Tamils Abroad Seek Solace in Murugan
From Sudha G. Tilak (The Times of India News Service)
(Chennai 12 March 1999) Endearing child-god and enduring symbol of Tamil cultural identity, pan-Indian wargod venerated by both sides of the conflict in Sri Lanka, the ancient and beguiling god Skanda or Murukan has assumed many forms over the centuries. Even today, Murukan and his cult are undergoing tumultuous change at the dawn of a new millennium.
There has been a visible resurgence in both worship and research concerning the cult of Murukan, especially among Tamils spread across the globe but also among non-Tamils. Conferences, web sites and temples have been appearing with renewed vigor in the name of the playful warrior son of Hindu gods Shiva and Parvati, whose worship once flourished in North India as well as South.
Recently the First International Conference Seminar on Skanda-Murukan was held on the outskirts of Chennai. For three days 135 scholarly delegates from 21 countries presented papers on the ancient cult citing earliest evidence from Harappa and Mohenjo-Daro civilization of 4,000 years ago down to the contemporary proliferation of Murukan worship across the Indian subcontinent and around the world.
Patrick Harrigan, 48, a Chennai-based American scholar at the Institute of Asian Studies, has been conducting doctoral research on the cult of Skanda Murukan since 1987. A self-described Murukan devotee and servant, he is currently developing a Murugan Bhakti web site on the Internet which "will be a digital resource center for Murukan devotees, academicians and researchers all over the world."
According to him the Tamil diaspora scattered across the world especially in the USA are "finding financial prosperity." Most, however, feel a spiritual void since leaving the mainstream of Tamil culture, particularly the cult of Murukan including pilgrimage and congregational worship. Even in large overseas communities such as in Mauritius, Tamils are discovering that their ancestors "did not bring with them from India the entire corpus of Kaumara doctrine and practice."
"Tamils abroad are not content to have idly and dosai alone. With their newfound wealth they are building temples as centres of collective worship and cultural activity. And Murukan temples are the most popular among overseas Tamils," says Mr. Harrigan. With Murukan being the predominant family deity for most Tamils, temples are fast cropping up around the globe. The North American Hindu Temple Society alone has dedicated twenty temples to Murukan just in the past decade or so.
One such mammoth project is now being constructed on the beachside of south Chennai. Funded entirely by non-resident Indian Tamils of the Madras-based Aru Padai Veedu Foundation, the temple complex incorporates all six great abodes of Murukan into one easily-accessible site.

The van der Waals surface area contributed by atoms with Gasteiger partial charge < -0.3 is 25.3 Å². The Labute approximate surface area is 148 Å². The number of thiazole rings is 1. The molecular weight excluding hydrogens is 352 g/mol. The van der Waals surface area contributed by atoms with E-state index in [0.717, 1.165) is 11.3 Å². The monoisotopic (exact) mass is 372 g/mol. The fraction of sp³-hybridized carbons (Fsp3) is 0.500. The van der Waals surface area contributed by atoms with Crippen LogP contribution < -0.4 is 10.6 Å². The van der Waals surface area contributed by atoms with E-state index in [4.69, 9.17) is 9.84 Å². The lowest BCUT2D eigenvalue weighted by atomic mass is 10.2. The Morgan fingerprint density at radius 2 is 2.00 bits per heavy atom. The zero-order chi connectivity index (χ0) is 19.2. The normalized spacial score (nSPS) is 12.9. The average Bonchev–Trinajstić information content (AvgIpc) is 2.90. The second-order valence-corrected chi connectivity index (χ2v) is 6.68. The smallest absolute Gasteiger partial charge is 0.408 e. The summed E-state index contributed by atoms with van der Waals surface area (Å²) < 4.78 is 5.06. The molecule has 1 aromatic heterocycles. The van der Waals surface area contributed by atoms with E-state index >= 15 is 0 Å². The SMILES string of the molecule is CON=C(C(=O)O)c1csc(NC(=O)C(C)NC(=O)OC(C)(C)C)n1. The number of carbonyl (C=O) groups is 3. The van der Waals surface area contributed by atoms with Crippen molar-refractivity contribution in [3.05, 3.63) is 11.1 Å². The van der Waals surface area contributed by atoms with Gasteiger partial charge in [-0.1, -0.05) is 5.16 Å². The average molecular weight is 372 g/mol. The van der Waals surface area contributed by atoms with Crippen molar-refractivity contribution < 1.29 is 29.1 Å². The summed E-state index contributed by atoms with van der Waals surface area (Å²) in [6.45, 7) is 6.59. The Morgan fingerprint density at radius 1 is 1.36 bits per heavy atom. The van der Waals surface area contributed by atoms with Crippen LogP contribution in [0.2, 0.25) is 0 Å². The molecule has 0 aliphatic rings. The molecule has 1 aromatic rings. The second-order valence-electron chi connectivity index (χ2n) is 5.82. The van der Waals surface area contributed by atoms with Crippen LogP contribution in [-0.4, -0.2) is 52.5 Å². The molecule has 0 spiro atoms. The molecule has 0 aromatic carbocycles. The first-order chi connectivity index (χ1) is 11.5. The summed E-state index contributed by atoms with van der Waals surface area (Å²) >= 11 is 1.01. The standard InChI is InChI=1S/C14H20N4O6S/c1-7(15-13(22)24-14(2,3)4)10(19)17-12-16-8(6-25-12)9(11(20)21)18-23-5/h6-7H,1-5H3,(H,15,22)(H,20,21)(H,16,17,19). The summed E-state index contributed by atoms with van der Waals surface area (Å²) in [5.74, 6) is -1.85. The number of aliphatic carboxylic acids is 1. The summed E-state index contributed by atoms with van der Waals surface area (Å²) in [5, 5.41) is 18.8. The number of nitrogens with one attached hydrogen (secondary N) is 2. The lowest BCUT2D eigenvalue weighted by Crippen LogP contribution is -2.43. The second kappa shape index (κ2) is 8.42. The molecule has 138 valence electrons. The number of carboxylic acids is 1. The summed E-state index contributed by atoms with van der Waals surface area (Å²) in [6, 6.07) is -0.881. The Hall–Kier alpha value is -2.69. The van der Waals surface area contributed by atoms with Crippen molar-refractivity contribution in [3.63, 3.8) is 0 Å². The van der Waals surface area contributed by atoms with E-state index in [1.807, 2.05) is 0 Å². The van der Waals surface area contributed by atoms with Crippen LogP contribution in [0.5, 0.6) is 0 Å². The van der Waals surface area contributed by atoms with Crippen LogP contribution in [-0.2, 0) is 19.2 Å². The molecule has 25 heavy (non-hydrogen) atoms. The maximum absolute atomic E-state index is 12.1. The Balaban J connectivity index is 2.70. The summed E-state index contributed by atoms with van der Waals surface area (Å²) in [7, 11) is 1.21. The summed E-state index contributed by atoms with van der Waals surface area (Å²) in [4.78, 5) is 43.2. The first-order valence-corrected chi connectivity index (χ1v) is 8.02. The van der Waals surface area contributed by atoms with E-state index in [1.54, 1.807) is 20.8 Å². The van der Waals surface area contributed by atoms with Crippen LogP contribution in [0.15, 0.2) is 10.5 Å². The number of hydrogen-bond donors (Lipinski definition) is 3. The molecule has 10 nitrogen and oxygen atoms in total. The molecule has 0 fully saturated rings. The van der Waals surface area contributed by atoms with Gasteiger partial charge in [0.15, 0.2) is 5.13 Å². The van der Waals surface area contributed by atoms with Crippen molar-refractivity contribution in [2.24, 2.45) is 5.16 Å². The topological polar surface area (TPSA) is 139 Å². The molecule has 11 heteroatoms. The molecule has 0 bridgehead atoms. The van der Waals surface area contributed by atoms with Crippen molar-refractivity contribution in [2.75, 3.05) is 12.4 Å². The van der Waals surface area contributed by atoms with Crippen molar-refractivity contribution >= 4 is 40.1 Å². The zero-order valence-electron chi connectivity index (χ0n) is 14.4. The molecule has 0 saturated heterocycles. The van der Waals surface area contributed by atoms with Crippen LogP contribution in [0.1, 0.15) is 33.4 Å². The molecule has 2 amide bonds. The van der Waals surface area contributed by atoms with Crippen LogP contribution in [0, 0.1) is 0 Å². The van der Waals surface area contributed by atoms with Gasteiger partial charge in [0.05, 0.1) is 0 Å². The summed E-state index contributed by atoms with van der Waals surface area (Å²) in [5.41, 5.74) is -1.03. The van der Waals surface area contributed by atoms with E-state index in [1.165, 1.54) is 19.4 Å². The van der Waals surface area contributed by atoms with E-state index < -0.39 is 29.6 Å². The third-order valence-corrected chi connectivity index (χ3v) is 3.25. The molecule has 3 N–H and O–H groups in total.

Both in Tamil Nadu and abroad rival schools of thought contend in claiming Murukan. Some argue in favor of the worship of Murukan as a purely 'Tamil god' as opposed to the Aryan Skanda of Sanskritic lore. The atheistic Dravidian political movement, others say, has hijacked the deity and misrepresented him as a cultural symbol.
Patrick Harrigan says, "Aside from Western prejudice favoring Sanskrit over Dravidian culture, the evidence suggests that this deity has been continuously worshipped in India since the time of the proto-Dravidian civilization of Mohenjo-Daro." Whatever be current academic opinion on the matter, it is clear that worship of the pan-Indian wargod is on the upswing in India and worldwide.
Mr. Harrigan's exposure to the cult began in Sri Lanka in 1971 when he undertook a two-month pada yatra from Jaffna to Kadirgamam, where Sri Lankan Hindus, Buddhists and Muslims alike pay homage at a powerful and mysterious jungle shrine. Mr.Harrigan, who has joined the 40-day pilgrimage from Trincomalee annually since 1988, recalls how "the god's unseen hand keeps us out of harm's way even as fighting rages. Longtime devotees know that even a live war to us is but a war game to Him. 'Why fear?' is the devotees' motto."
Propaganda pamphlets of the LTTE are also known to quote liberally from Tamil verses on Murukan. And yet, as researcher Harrigan is quick to point out, the same god is also the most popular and powerful deity of their Sinhalese opponents, who know the god as Kataragama Deviyo.
"Murukan is such a flexible deity that he is regarded as a religious reference point by diverse people in Sri Lanka and elsewhere," says Mr. Harrigan. He observes that in recent decades the number of women and non-Tamils participating in practices like pada yatra has been on the rise. "This is a god who accepts worship from anyone -- Tamils, non-Tamils, high caste, low caste or no caste at all. Anyone can make a vow with the god and he delivers. Hence his widespread and still growing popularity comes as no surprise."
Steps are on in Chennai to create an international organisation to promote the study of Murukan. Research and documentation of aspects from past and present on the cult of Murukan, organisation of conferences and lecture tours, translation of Kaumara texts from various languages and dialogue with representatives of other faiths are among its aims. With interest in him burgeoning around the world, the 4,000-plus year old child god must be smiling to see the outcome of these changing times for the cult of Skanda-Murukan.